Example of Picard number in family of smooth variety jumping

For a scheme or formal scheme $$X$$, let $$\mathrm{Pic} X$$ be its Picard group. If $$X$$ is a smooth proper variety over an algebraically closed field, let $$\mathrm{Pic}^{0}(X)$$ be the subgroup consisting of isomorphism classes of line bundles algebraically equivalent to $$\mathscr{O}_{X}$$, and define the Neron-Severi group $$\mathrm{NS}X :=\mathrm{Pic} X/\mathrm{Pic}^{0}(X)$$. By Neron-Severi theorem, $$\mathrm{NS}X$$ is finitely generated and its rank call the Picard number of X, denote as $$\rho(X)$$

Now suppose $$X$$ and $$S$$ are two varieties, $$f: X\to S$$ is a smooth proper morphism, let $$X_{b}$$ be the fiber of $$X$$ over $$b$$. My question is following:

Could you show me one example that the function $$h: S\to \mathbb{Z}: h(b)=\rho({X_{b}})$$ is not locally constant?

I use google to search this question. But I can only find that this conclusion is true and can not find a specific example. So could you give me one specific example? Thank you very much!

• Take $S$ to be the open set of a projective space parametrizing degree $d\geq 4$ smooth hypersurfaces in $\mathbb{P}^3$, with $X$ the universal hypersurface over $S$. Then $\rho$ is not locally constant. (Try googling Noether-Lefschetz theorem). May 31 '20 at 15:26
• @Mohan I googled it and I could only find the statement of Noether-Lefschetz theorem, that is the general hypersurface of degree $d\geq 4$ has the Picard group $Z$. But I could not find why $\rho$ is not locally constant? Could you recommend me some more specific reference about it? Thanks a lot.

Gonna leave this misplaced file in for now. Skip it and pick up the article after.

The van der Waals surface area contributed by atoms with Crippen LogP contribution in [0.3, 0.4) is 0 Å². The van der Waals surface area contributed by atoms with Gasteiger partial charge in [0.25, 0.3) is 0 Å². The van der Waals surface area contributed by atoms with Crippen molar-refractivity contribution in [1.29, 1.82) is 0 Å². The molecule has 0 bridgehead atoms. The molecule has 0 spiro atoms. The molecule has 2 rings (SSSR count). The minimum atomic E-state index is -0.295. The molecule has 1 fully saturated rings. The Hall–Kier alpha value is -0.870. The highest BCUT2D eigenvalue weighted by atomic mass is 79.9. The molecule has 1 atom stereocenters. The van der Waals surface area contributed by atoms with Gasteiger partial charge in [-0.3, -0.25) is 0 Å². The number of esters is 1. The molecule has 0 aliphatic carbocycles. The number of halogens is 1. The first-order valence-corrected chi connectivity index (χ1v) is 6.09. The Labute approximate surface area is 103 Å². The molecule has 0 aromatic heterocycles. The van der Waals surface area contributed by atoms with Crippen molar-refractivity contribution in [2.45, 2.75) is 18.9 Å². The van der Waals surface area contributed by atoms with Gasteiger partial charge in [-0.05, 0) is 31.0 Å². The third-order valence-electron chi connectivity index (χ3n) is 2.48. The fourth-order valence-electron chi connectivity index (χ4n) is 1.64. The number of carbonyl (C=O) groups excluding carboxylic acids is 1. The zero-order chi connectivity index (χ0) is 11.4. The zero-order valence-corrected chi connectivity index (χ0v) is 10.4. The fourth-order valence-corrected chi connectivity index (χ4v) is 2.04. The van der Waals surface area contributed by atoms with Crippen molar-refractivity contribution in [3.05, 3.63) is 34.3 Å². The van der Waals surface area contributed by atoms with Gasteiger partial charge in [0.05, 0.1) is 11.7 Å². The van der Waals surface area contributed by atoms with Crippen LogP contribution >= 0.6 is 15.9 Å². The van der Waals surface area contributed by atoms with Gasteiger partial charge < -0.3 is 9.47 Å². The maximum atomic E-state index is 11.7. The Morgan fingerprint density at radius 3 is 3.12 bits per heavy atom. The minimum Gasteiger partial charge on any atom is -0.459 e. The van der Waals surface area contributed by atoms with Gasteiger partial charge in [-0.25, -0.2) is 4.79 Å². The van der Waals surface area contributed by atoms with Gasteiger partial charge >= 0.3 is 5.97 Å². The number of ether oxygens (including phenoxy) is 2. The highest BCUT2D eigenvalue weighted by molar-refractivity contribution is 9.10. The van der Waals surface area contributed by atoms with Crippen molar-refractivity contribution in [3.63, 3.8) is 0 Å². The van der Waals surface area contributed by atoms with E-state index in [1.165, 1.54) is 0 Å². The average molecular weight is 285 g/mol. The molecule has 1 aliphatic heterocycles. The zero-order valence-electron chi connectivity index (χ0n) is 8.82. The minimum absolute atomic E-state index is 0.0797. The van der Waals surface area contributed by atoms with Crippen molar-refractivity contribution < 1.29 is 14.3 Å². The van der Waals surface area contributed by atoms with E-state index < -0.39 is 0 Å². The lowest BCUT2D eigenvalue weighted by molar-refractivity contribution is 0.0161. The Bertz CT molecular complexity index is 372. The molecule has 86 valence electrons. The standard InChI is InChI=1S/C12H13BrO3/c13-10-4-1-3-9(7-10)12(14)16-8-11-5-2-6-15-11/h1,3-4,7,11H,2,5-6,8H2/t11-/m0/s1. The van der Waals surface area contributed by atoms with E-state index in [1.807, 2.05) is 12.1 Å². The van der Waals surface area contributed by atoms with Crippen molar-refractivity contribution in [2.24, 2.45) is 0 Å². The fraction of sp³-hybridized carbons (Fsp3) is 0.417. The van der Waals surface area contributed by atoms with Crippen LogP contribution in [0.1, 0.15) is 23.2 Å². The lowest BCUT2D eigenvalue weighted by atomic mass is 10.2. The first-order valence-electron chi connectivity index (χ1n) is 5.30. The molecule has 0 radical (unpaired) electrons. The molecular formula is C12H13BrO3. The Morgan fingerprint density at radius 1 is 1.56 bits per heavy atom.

– Mike
May 31 '20 at 18:52
• Connect a general hypersurface with Picard group $\mathbb{Z}$ and the Fermat hypersurface of degree $d$. The Fermat has Picard group large and show that taking $S$ as this line (open set of a line containing only smooth ones), show that $\rho$ is not locally constant. May 31 '20 at 18:56
• @Mohan I see, thank you very much. By the way what is exactly Picard number of $x^4+y^4+z^4+w^4$?
– Mike
May 31 '20 at 20:29
• I have found the answer, the Picard number is 20.
– Mike
May 31 '20 at 20:37

To give such an example, we need to use two facts.

Noether-Lefschetz theorem: If $$S_{d}\subseteq \mathbb{P}^{3}$$ is a very general surface, then $$\mathrm{Pic}(S_{d})\cong \mathbb{Z}$$.

Hence we could choose a quartic surface $$S_{0}$$ in $$\mathbb{P}^{3}$$, such that $$\rho(S_{0})\leq 1$$.

The Picard number of Fermat's surface $$S_{F}: x^4+y^4+z^4+w^4=0$$ is 20.

Construction: Let $$Y$$ be the open set of a projective space parametrizing degree $$d = 4$$ smooth hypersurfaces in $$\mathbb{P}^{3}$$ , $$X$$ be the universal hypersurface over $$Y$$. Then $$\rho$$ is not locally constant, since $$\rho(S_{0})\leq 1, \rho(S_{F})=20$$.

For an elliptic curve $$E$$ over $$\mathbb{Z}$$, the Picard number of $$E \times E$$ is $$3$$ if $$E$$ has no complex multiplication (generated by horizontal, vertical, diagonal classes) and 4 if it does (also take the class of the graph of a non-integer endomorphism).

So you can take any family of elliptic curves which includes all isomorphism classes, e.g. the Legendre family $$y^2 = x(x-1)(x-\lambda),$$ and consider the fiber product of this family with itself over the base to get a family of elliptic surfaces where the Picard number jumps at special points.